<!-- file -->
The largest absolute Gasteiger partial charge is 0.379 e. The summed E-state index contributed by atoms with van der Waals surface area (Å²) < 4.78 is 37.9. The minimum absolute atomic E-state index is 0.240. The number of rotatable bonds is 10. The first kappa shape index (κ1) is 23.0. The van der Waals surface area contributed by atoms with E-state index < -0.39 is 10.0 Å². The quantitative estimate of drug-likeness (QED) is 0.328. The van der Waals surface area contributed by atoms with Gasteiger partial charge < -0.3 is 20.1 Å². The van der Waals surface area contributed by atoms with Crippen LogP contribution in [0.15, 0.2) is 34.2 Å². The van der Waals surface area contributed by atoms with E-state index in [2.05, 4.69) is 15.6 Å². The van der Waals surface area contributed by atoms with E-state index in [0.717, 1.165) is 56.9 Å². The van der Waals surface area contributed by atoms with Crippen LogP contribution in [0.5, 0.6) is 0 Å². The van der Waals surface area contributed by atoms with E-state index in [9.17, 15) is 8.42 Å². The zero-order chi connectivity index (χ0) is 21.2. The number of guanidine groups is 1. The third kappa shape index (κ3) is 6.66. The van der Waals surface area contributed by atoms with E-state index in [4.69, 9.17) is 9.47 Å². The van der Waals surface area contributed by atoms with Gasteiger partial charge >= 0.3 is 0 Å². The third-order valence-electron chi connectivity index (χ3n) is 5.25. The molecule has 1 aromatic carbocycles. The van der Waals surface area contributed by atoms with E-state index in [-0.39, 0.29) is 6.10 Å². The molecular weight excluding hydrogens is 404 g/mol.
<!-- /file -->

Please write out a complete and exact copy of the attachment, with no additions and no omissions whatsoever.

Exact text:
The largest absolute Gasteiger partial charge is 0.379 e. The summed E-state index contributed by atoms with van der Waals surface area (Å²) < 4.78 is 37.9. The minimum absolute atomic E-state index is 0.240. The number of rotatable bonds is 10. The first kappa shape index (κ1) is 23.0. The van der Waals surface area contributed by atoms with E-state index < -0.39 is 10.0 Å². The quantitative estimate of drug-likeness (QED) is 0.328. The van der Waals surface area contributed by atoms with Gasteiger partial charge < -0.3 is 20.1 Å². The van der Waals surface area contributed by atoms with Crippen LogP contribution in [0.15, 0.2) is 34.2 Å². The van der Waals surface area contributed by atoms with E-state index in [2.05, 4.69) is 15.6 Å². The van der Waals surface area contributed by atoms with E-state index in [0.717, 1.165) is 56.9 Å². The van der Waals surface area contributed by atoms with Crippen LogP contribution in [0.5, 0.6) is 0 Å². The van der Waals surface area contributed by atoms with E-state index in [9.17, 15) is 8.42 Å². The zero-order chi connectivity index (χ0) is 21.2. The number of guanidine groups is 1. The third kappa shape index (κ3) is 6.66. The van der Waals surface area contributed by atoms with E-state index in [4.69, 9.17) is 9.47 Å². The van der Waals surface area contributed by atoms with Gasteiger partial charge >= 0.3 is 0 Å². The third-order valence-electron chi connectivity index (χ3n) is 5.25. The molecule has 1 aromatic carbocycles. The van der Waals surface area contributed by atoms with E-state index in [-0.39, 0.29) is 6.10 Å². The molecular weight excluding hydrogens is 404 g/mol.